Phil Trans has a special issue (‘New thinking: the evolution of human cognition’ compiled and edited by Cecilia Heyes and Uta Frith) on new ways of thinking about thinking, which is a recent response to evolutionary psychology and insistence upon there being modules. One of the essays, by Nicholas Shea, is open access and has links to some papers that allow you access indirectly.
The issue is partially instigated by Kim Sterelny’s latest book, The evolved apprentice (London, UK: MIT Press). Sterelny argues that we evolved the ability to do culture by instruction, which changed our learning environment and led to the Olduwan technological revolution.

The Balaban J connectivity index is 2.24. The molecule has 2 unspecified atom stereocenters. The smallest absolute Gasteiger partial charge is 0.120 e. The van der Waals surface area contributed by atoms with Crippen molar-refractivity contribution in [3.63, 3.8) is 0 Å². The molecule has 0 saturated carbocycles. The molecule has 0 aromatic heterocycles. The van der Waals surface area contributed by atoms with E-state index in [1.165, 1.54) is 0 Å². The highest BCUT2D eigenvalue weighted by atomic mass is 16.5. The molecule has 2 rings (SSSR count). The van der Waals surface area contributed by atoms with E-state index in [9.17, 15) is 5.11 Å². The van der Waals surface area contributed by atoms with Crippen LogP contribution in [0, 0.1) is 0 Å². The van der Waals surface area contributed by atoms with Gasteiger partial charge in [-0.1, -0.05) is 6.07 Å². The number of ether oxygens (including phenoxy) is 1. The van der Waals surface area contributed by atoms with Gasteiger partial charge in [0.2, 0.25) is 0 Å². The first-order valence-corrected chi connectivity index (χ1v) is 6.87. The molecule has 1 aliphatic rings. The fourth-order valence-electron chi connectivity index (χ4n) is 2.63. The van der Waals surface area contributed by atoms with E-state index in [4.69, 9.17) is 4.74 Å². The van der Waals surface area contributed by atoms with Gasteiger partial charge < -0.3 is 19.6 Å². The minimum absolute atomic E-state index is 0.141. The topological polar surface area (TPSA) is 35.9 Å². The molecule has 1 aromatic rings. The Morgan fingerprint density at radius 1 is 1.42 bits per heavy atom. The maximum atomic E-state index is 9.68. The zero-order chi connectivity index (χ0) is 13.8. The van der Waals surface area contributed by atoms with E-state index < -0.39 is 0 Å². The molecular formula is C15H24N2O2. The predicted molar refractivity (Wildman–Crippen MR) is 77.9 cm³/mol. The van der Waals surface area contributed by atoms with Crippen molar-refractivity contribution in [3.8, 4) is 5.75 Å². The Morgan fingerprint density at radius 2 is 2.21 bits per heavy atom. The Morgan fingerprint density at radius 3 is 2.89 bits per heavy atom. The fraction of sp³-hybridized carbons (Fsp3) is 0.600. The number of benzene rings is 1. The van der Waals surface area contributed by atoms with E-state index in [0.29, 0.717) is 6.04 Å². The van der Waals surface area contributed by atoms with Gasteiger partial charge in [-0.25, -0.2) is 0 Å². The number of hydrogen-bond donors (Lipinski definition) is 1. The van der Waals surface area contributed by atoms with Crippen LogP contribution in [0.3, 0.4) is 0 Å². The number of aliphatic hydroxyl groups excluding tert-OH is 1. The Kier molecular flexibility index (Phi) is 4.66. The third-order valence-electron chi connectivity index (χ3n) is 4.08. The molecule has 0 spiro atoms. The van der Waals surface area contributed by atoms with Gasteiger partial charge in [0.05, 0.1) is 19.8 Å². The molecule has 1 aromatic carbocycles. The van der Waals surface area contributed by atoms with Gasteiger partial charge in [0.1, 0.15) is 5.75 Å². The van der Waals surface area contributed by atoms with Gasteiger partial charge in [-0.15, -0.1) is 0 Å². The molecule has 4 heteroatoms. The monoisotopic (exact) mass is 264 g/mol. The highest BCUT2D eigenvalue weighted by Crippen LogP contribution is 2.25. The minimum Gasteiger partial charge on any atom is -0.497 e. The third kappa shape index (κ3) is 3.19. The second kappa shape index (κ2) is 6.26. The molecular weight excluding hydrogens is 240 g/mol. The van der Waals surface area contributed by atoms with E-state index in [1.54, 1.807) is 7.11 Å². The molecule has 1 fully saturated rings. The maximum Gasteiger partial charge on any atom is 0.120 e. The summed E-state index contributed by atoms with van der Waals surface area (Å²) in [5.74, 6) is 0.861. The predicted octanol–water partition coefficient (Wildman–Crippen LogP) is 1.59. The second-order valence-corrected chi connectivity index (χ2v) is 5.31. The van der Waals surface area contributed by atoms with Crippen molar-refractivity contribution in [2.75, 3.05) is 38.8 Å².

This seems to be the vanguard of a new way to approach cognitive evolution, a kind of post-evopsych general approach. There are disputes of detail within the movement, if it can be called that, but all agree that massive modularity of mind is not a helpful way to deal with human cognition.
It also therefore deals with the issue of cultural evolution (post-Dawkinsian, as it were, but also challenging the Boyd and Richerson dual inheritance theory.